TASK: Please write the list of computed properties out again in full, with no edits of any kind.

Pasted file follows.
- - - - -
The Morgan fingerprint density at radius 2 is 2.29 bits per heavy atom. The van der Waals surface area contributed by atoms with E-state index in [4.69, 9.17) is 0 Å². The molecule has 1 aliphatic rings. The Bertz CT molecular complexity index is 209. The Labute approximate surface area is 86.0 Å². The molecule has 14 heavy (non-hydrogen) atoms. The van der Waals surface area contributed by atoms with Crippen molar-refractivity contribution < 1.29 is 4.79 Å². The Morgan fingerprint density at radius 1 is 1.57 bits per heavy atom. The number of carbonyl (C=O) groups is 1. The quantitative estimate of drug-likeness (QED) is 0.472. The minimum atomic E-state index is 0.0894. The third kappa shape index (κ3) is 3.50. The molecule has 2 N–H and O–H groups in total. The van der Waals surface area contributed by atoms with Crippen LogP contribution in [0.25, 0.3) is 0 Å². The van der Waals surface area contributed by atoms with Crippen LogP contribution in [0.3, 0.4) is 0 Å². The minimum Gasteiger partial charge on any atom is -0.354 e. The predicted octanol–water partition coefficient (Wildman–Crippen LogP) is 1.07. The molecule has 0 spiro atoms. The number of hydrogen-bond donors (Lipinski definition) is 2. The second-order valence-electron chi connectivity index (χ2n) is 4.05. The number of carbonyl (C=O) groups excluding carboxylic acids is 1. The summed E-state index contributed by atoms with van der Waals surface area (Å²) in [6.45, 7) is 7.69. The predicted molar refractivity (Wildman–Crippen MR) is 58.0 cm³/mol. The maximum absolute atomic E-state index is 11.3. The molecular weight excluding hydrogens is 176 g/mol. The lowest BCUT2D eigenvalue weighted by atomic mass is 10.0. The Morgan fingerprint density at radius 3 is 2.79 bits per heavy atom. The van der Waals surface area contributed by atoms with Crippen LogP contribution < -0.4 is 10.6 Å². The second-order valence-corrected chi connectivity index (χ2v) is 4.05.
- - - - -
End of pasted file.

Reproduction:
The Morgan fingerprint density at radius 2 is 2.29 bits per heavy atom. The van der Waals surface area contributed by atoms with E-state index in [4.69, 9.17) is 0 Å². The molecule has 1 aliphatic rings. The Bertz CT molecular complexity index is 209. The Labute approximate surface area is 86.0 Å². The molecule has 14 heavy (non-hydrogen) atoms. The van der Waals surface area contributed by atoms with Crippen molar-refractivity contribution < 1.29 is 4.79 Å². The Morgan fingerprint density at radius 1 is 1.57 bits per heavy atom. The number of carbonyl (C=O) groups is 1. The quantitative estimate of drug-likeness (QED) is 0.472. The minimum atomic E-state index is 0.0894. The third kappa shape index (κ3) is 3.50. The molecule has 2 N–H and O–H groups in total. The van der Waals surface area contributed by atoms with Crippen LogP contribution in [0.25, 0.3) is 0 Å². The van der Waals surface area contributed by atoms with Crippen LogP contribution in [0.3, 0.4) is 0 Å². The minimum Gasteiger partial charge on any atom is -0.354 e. The predicted octanol–water partition coefficient (Wildman–Crippen LogP) is 1.07. The molecule has 0 spiro atoms. The number of hydrogen-bond donors (Lipinski definition) is 2. The second-order valence-electron chi connectivity index (χ2n) is 4.05. The number of carbonyl (C=O) groups excluding carboxylic acids is 1. The summed E-state index contributed by atoms with van der Waals surface area (Å²) in [6.45, 7) is 7.69. The predicted molar refractivity (Wildman–Crippen MR) is 58.0 cm³/mol. The maximum absolute atomic E-state index is 11.3. The molecular weight excluding hydrogens is 176 g/mol. The lowest BCUT2D eigenvalue weighted by atomic mass is 10.0. The Morgan fingerprint density at radius 3 is 2.79 bits per heavy atom. The van der Waals surface area contributed by atoms with Crippen LogP contribution < -0.4 is 10.6 Å². The second-order valence-corrected chi connectivity index (χ2v) is 4.05.